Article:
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An Honest Struggle: A Q&A with Kimberly Brubaker Bradley About
The War That Saved My Life

by the Brightly Editors

Kimberly Brubaker Bradley is the author of Brightly’s Book Club for Kids pick The War That Saved My Life, a historical novel for middle grade readers that’s simultaneously poignant, inspiring, funny, and completely riveting. We asked Kimberly about the writing process behind her Newbery Honor book, what she hopes kids can learn from her novel, and which books were read-aloud staples in her family.

How did you come up with the premise of The War That Saved My Life

You don’t really come up with premises, or plots, all at once — at least I don’t. I started with researching the evacuation of British children during WWII, and then started to think of a character for whom it might have been unmitigated good — for most children it was pretty traumatic, being taken away to live with strangers while their parents stayed put to get bombed — what would make it the opposite?

The War That Saved My Life is a work of historical fiction, set during WWII, but its central characters have proven to be completely relatable to children today. What do you think makes them so compelling to young readers living in the 21st century?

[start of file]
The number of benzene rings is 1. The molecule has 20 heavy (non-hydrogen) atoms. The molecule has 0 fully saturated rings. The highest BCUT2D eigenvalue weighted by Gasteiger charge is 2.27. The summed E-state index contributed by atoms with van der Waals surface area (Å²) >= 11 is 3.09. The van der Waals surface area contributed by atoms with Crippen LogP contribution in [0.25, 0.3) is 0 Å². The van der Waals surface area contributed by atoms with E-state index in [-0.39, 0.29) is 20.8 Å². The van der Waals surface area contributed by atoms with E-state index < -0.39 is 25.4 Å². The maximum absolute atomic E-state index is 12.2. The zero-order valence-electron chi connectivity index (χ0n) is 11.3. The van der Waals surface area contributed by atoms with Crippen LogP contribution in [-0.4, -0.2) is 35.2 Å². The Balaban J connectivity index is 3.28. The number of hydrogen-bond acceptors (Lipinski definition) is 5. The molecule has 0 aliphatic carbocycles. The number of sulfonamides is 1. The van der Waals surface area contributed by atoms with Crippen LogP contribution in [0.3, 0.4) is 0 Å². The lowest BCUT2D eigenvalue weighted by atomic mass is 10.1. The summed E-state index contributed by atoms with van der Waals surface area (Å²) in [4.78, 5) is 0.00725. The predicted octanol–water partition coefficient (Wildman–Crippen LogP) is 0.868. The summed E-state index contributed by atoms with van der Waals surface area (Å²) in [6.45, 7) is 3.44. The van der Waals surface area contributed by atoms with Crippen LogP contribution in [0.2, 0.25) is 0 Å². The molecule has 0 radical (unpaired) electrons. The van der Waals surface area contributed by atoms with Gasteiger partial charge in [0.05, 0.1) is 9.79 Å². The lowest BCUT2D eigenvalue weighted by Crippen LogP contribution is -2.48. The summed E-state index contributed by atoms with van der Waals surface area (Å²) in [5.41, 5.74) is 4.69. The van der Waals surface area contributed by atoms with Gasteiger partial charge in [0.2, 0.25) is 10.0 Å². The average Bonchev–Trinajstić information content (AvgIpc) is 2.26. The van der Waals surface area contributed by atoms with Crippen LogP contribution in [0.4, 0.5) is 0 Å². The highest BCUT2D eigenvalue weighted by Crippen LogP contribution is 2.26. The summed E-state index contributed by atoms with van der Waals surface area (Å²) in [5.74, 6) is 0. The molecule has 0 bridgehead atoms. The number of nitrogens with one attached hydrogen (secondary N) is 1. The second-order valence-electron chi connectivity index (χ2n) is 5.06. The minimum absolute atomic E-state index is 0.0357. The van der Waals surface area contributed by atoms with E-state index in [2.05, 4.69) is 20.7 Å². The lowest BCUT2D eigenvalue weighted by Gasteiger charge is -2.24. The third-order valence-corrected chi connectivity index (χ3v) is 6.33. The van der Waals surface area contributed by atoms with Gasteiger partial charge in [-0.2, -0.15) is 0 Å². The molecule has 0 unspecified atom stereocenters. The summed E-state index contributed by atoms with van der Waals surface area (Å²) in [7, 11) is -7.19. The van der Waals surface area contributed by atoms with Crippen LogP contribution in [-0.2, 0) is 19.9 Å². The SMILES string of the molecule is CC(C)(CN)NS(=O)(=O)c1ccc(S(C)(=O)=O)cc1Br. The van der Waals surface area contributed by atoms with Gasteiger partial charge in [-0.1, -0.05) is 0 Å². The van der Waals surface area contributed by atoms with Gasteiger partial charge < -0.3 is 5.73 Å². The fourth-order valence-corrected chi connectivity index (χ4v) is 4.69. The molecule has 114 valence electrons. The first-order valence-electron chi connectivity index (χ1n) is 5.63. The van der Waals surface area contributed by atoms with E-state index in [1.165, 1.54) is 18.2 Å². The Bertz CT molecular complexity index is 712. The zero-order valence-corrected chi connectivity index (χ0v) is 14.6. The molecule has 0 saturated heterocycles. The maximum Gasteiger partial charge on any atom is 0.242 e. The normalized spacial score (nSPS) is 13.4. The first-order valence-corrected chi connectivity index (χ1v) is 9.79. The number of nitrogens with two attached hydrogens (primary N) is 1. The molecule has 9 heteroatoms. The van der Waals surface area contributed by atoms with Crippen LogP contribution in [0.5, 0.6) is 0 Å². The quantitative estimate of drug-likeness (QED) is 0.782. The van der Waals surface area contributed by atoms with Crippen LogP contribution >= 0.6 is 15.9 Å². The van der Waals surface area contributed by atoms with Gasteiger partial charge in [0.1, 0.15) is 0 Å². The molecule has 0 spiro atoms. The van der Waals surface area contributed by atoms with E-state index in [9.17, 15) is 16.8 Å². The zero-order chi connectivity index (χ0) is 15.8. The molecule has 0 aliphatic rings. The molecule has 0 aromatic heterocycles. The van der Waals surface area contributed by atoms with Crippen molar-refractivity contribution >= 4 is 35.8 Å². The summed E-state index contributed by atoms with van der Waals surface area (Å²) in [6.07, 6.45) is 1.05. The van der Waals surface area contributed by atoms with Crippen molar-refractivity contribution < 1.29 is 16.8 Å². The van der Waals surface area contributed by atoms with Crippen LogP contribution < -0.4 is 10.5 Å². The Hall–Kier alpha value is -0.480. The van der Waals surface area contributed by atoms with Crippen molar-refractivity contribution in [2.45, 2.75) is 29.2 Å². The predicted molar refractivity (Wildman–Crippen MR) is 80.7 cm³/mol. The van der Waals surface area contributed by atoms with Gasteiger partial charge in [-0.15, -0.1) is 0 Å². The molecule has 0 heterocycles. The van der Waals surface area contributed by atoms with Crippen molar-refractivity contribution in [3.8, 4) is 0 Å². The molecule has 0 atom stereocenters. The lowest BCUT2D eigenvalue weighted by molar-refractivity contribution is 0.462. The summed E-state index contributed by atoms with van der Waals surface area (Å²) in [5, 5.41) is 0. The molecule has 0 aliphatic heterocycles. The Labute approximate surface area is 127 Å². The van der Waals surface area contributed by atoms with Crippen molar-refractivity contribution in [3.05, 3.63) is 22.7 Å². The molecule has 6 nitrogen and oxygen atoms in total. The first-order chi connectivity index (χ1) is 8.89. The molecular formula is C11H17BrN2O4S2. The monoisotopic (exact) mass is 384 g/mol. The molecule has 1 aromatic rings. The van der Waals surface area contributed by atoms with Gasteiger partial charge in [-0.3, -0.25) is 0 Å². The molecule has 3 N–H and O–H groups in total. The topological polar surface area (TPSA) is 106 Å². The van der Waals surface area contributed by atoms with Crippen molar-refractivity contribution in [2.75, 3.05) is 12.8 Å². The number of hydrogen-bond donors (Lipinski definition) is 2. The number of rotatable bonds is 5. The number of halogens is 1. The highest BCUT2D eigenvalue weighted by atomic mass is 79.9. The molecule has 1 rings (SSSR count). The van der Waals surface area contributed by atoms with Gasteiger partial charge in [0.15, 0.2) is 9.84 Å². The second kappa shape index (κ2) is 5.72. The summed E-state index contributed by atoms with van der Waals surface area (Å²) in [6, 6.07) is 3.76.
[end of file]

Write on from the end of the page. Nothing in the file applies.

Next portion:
I think that Ada and Jamie are really in danger, and Ada fights back with everything she has — I think modern children relate to the emotions and to Ada’s persistence and courage.

As Ada and Jamie escape from their cruel mother and begin find a new maternal figure in Susan, the book reexamines the concept of what makes a family. What does family mean to you?

I’ve been married 27 years to someone who challenges me and loves me every single day — he and the children we’re raising are the heart of everything to me.

At the beginning of the book, Ada is restricted from leaving her mother’s one-bedroom apartment because of her twisted foot, but over the course of the story she leaves that apartment and teaches herself to walk, to ride a pony, and to read. What did you hope readers might learn from Ada’s determination?

That no one is entirely powerless.

Language plays a prominent role in the book, and Ada learns many new words that help her grow and change. What was one of the first big words you remember learning and loving?

Oh, I have no idea — I was reading chapter books before kindergarten, and my mother loved to read me classic children’s books like The Secret Garden and A Little Princess. I’ve always loved words.

The book deals with some mature themes, yet has been hailed as a fan-favorite by children and adults alike. How do you find the balance between writing a story for children and providing a realistic portrayal of the characters’ experiences?

I think children face hard things all the time. The best gift I can give them is honesty about the struggles in their lives and in my character’s lives.

Click here to find out why kids and adults are raving about The War That Saved My Life and discover great ideas for exploring the book with the kids in your life.